Mahendranagar was only a stopover and we set off for Chitwan right away. We get to see Nepal in daylight now and boy is there a difference! Nepal is so much cleaner, the buildings look like they would actually withstand a hard kick, the roads are (mostly) nice and the people aren’t as pushy! This, and working suspension almost makes us forget the fact that there is no legroom whatsoever in the bus.
Ulrika buys grape juice at one of the stops but gives it away when she discovers that there are large pieces of grape in it. I take it and it’s a little bit like drinking tadpoles, but the taste is good so no problem really =)
Chitwan national park is reached in just three hours, a welcome change of pace. We’re staying in a little village called ???? at the Jungle Lodge. The staff welcomes us by drawing red marks on our foreheads, serving juice and giving us hibiscus flowers. The entire place is serene and as we have some free time before lunch we head down to the river. We’ve been cautioned no to do any bathing since there are more than a few crocodiles swimming around in there. Maria tells us that last year the entire group went swimming right away and instead of just telling them to get up the staff went and told Maria instead…
We don’t see any crocs, but three elephants are bathing just as we walk down. Their riders are scrubbing them with stones and thoroughly cleaning them. One of them, a younger one probably, has other plans however and is out in the middle of the river, spurting water, rolling around and playing submarine. It’s hysterical to watch and he’s obviously enjoying himself!
The lunch is great and to think that I read that the Nepali kitchen wasn’t much to bother with! Following lunch we all go down to the village and look around. The place is very laid back and even the salesmen are nice, there are also more or less fixed prices, which might be part of the reason. I find a painter that has some beautiful greyscale mountain paintings and I end up buying one with Anapurna mountain on it (especially fun since it’s there we will be trekking later on and in all likelihood we’ll see Anapurna for real). The price is only 1200 Nepali rupees (120 sek) which I gladly pay.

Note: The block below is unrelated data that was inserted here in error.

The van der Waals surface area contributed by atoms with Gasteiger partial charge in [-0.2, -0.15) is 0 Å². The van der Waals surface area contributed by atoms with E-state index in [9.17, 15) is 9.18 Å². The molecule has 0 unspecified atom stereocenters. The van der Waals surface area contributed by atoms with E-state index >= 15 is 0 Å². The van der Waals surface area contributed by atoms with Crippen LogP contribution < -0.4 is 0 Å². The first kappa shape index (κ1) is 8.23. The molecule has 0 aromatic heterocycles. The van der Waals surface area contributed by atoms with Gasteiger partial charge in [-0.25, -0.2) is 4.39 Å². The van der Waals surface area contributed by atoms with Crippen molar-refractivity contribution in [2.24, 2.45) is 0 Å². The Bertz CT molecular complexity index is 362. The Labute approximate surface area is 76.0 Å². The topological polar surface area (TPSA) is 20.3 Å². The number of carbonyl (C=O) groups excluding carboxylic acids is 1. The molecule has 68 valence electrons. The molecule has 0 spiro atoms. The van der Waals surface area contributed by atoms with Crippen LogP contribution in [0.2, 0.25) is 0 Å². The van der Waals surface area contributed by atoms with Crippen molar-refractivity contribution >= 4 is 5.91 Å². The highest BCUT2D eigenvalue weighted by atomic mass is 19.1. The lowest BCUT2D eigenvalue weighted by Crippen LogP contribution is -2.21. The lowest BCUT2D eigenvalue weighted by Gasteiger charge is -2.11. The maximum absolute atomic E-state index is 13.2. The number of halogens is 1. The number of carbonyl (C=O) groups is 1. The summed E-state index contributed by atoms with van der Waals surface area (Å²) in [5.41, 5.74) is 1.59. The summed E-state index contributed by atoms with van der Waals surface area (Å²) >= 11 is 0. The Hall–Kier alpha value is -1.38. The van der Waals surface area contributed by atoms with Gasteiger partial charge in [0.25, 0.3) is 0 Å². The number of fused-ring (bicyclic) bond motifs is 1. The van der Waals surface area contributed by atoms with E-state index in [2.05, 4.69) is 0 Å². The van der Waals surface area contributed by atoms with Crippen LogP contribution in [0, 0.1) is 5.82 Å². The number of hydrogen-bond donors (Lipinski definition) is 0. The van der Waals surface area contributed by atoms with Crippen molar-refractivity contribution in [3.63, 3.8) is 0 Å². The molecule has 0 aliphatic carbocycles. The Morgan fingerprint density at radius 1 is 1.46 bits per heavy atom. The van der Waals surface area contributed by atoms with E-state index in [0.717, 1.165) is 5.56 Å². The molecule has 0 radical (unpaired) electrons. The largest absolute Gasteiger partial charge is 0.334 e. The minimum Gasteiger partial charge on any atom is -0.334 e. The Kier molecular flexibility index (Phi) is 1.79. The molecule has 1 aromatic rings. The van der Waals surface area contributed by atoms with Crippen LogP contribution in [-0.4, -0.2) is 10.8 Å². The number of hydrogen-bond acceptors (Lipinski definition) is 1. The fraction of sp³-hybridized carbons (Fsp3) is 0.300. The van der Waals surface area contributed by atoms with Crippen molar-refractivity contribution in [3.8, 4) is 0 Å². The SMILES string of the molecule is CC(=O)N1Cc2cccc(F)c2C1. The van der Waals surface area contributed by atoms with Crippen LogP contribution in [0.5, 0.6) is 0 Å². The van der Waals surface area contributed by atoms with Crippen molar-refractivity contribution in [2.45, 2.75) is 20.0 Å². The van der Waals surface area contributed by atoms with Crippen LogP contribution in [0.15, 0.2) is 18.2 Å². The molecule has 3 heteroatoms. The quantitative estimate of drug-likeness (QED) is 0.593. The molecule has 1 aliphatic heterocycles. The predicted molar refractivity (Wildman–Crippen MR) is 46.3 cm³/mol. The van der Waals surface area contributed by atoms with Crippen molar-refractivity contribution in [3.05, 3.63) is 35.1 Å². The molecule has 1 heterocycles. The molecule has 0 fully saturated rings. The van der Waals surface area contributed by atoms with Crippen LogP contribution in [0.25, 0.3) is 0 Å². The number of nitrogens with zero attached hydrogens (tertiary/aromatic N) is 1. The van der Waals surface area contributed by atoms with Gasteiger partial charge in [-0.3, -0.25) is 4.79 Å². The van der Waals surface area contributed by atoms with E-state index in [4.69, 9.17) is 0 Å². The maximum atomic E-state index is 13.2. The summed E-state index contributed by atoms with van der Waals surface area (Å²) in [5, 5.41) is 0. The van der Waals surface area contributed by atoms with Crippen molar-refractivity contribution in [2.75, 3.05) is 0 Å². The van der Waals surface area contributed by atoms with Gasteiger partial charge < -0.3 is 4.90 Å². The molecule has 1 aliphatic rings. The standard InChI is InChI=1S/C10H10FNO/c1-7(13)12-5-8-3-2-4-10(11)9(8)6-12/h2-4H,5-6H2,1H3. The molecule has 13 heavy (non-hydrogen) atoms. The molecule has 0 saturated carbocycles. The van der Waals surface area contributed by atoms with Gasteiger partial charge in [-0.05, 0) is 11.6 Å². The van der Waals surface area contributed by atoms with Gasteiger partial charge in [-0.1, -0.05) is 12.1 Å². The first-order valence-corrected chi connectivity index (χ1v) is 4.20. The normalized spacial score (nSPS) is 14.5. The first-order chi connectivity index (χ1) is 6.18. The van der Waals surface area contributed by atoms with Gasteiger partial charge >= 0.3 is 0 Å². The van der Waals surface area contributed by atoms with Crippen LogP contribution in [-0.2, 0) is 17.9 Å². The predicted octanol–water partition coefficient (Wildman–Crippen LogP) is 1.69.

The whole village is filled with booze as well, which is a welcome change from the dried up India. I get a bottle of gin (550 rupees) and a few cans of tonic (much more expensive than the Gin). The schedule for the afternoon is a jungle walk where we hopefully get to see some wildlife. The most wild thing we get to see though is a stork and some beetles. The walk ends beautifully with drinks in the setting sun by the river. We are a few people who aren’t quite satisfied there though and Sara, Elin and me decide to go to one of the rooftop restaurants in town where there’s happy hour with two drinks for the price of one.
When we get there we discover that Fredrik and Thorstein are already there. The net result is that we’re all a bit tipsy come dinner. The staff line up the Everest beers and dinner is equally delicious as lunch. Following dinner is a Nepali dance show, naturally we were hoping to see some women but no such luck, the men seem to do the dancing here. They perform three dances before it’s time for a final one where they want us to join in. People aren’t too keen to begin with but by the time they get to Ulrika and Elin almost all of us are participating.
The staff are really happy that we joined in and we spend the rest of the evening drinking and singing around the fireplace. Håkan turns out to be a real dark horse and keeps coming up with weird songs that we all sing along to. The staff sings a couple of Nepali songs as well and all in all it’s a really pleasant evening.